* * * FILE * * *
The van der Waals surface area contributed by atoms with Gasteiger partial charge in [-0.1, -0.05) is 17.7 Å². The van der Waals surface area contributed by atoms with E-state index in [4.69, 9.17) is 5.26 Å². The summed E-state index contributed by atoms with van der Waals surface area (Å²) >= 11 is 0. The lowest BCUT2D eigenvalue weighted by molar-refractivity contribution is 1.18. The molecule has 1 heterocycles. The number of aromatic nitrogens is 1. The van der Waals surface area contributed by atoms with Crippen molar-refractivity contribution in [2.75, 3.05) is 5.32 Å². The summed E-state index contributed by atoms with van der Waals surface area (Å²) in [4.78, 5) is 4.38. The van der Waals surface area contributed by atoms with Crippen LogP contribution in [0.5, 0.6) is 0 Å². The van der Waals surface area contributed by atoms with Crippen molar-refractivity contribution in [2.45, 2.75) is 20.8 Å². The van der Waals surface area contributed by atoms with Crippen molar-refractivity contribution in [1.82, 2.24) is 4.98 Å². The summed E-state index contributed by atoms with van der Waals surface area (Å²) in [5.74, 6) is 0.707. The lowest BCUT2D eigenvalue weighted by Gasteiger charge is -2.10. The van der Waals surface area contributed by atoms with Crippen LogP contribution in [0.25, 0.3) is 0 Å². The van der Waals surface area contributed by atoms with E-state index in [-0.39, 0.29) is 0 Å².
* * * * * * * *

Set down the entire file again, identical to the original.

The van der Waals surface area contributed by atoms with Gasteiger partial charge in [-0.1, -0.05) is 17.7 Å². The van der Waals surface area contributed by atoms with E-state index in [4.69, 9.17) is 5.26 Å². The summed E-state index contributed by atoms with van der Waals surface area (Å²) >= 11 is 0. The lowest BCUT2D eigenvalue weighted by molar-refractivity contribution is 1.18. The molecule has 1 heterocycles. The number of aromatic nitrogens is 1. The van der Waals surface area contributed by atoms with Crippen molar-refractivity contribution in [2.75, 3.05) is 5.32 Å². The summed E-state index contributed by atoms with van der Waals surface area (Å²) in [4.78, 5) is 4.38. The van der Waals surface area contributed by atoms with Crippen LogP contribution in [0.5, 0.6) is 0 Å². The van der Waals surface area contributed by atoms with Crippen molar-refractivity contribution in [2.45, 2.75) is 20.8 Å². The van der Waals surface area contributed by atoms with Crippen molar-refractivity contribution in [1.82, 2.24) is 4.98 Å². The summed E-state index contributed by atoms with van der Waals surface area (Å²) in [5.74, 6) is 0.707. The lowest BCUT2D eigenvalue weighted by Gasteiger charge is -2.10. The van der Waals surface area contributed by atoms with Crippen LogP contribution in [0.25, 0.3) is 0 Å². The van der Waals surface area contributed by atoms with E-state index in [-0.39, 0.29) is 0 Å².